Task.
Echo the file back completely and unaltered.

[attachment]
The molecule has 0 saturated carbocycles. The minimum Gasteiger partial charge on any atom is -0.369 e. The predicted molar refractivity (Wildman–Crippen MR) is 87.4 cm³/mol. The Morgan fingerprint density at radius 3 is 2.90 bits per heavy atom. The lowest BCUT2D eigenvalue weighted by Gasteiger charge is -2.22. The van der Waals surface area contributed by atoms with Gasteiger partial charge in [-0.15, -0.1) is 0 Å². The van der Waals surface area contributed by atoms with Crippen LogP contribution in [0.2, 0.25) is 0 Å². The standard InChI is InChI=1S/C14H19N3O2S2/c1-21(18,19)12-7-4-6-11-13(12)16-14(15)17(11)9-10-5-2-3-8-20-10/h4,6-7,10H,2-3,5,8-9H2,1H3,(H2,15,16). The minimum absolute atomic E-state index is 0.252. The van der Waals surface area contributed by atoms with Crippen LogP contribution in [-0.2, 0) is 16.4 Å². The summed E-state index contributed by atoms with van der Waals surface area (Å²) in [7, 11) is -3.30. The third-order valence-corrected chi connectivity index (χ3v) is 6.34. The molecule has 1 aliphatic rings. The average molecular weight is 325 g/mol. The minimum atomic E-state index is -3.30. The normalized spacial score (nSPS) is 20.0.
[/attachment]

The molecule has 0 saturated carbocycles. The minimum Gasteiger partial charge on any atom is -0.369 e. The predicted molar refractivity (Wildman–Crippen MR) is 87.4 cm³/mol. The Morgan fingerprint density at radius 3 is 2.90 bits per heavy atom. The lowest BCUT2D eigenvalue weighted by Gasteiger charge is -2.22. The van der Waals surface area contributed by atoms with Gasteiger partial charge in [-0.15, -0.1) is 0 Å². The van der Waals surface area contributed by atoms with Crippen LogP contribution in [0.2, 0.25) is 0 Å². The standard InChI is InChI=1S/C14H19N3O2S2/c1-21(18,19)12-7-4-6-11-13(12)16-14(15)17(11)9-10-5-2-3-8-20-10/h4,6-7,10H,2-3,5,8-9H2,1H3,(H2,15,16). The minimum absolute atomic E-state index is 0.252. The van der Waals surface area contributed by atoms with Crippen LogP contribution in [-0.2, 0) is 16.4 Å². The summed E-state index contributed by atoms with van der Waals surface area (Å²) in [7, 11) is -3.30. The third-order valence-corrected chi connectivity index (χ3v) is 6.34. The molecule has 1 aliphatic rings. The average molecular weight is 325 g/mol. The minimum atomic E-state index is -3.30. The normalized spacial score (nSPS) is 20.0.